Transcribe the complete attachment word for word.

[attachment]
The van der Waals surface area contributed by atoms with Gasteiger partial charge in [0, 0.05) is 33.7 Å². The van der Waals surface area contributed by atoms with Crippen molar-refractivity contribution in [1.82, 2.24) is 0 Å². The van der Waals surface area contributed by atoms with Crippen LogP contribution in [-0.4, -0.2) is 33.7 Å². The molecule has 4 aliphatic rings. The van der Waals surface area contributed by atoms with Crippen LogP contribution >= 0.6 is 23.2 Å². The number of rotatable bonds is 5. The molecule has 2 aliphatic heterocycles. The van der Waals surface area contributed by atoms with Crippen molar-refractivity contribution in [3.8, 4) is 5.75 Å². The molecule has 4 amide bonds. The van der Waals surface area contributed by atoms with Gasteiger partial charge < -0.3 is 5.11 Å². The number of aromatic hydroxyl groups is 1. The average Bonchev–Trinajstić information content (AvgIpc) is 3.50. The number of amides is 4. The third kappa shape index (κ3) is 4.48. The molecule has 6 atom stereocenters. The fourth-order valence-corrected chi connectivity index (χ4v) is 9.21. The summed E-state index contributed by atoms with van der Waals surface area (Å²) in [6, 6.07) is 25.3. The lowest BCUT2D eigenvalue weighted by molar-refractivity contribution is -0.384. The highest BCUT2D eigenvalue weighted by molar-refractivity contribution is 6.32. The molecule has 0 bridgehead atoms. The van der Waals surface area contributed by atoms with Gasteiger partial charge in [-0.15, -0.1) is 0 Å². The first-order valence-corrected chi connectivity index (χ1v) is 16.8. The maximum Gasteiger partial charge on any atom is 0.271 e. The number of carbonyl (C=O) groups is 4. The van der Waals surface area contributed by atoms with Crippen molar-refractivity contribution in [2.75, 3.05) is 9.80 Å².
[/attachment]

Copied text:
The van der Waals surface area contributed by atoms with Gasteiger partial charge in [0, 0.05) is 33.7 Å². The van der Waals surface area contributed by atoms with Crippen molar-refractivity contribution in [1.82, 2.24) is 0 Å². The van der Waals surface area contributed by atoms with Crippen LogP contribution in [-0.4, -0.2) is 33.7 Å². The molecule has 4 aliphatic rings. The van der Waals surface area contributed by atoms with Crippen LogP contribution >= 0.6 is 23.2 Å². The number of rotatable bonds is 5. The molecule has 2 aliphatic heterocycles. The van der Waals surface area contributed by atoms with Crippen molar-refractivity contribution in [3.8, 4) is 5.75 Å². The molecule has 4 amide bonds. The van der Waals surface area contributed by atoms with Gasteiger partial charge < -0.3 is 5.11 Å². The number of aromatic hydroxyl groups is 1. The average Bonchev–Trinajstić information content (AvgIpc) is 3.50. The number of amides is 4. The third kappa shape index (κ3) is 4.48. The molecule has 6 atom stereocenters. The fourth-order valence-corrected chi connectivity index (χ4v) is 9.21. The summed E-state index contributed by atoms with van der Waals surface area (Å²) in [6, 6.07) is 25.3. The lowest BCUT2D eigenvalue weighted by molar-refractivity contribution is -0.384. The highest BCUT2D eigenvalue weighted by molar-refractivity contribution is 6.32. The molecule has 0 bridgehead atoms. The van der Waals surface area contributed by atoms with Gasteiger partial charge in [-0.15, -0.1) is 0 Å². The first-order valence-corrected chi connectivity index (χ1v) is 16.8. The maximum Gasteiger partial charge on any atom is 0.271 e. The number of carbonyl (C=O) groups is 4. The van der Waals surface area contributed by atoms with Crippen molar-refractivity contribution in [2.75, 3.05) is 9.80 Å².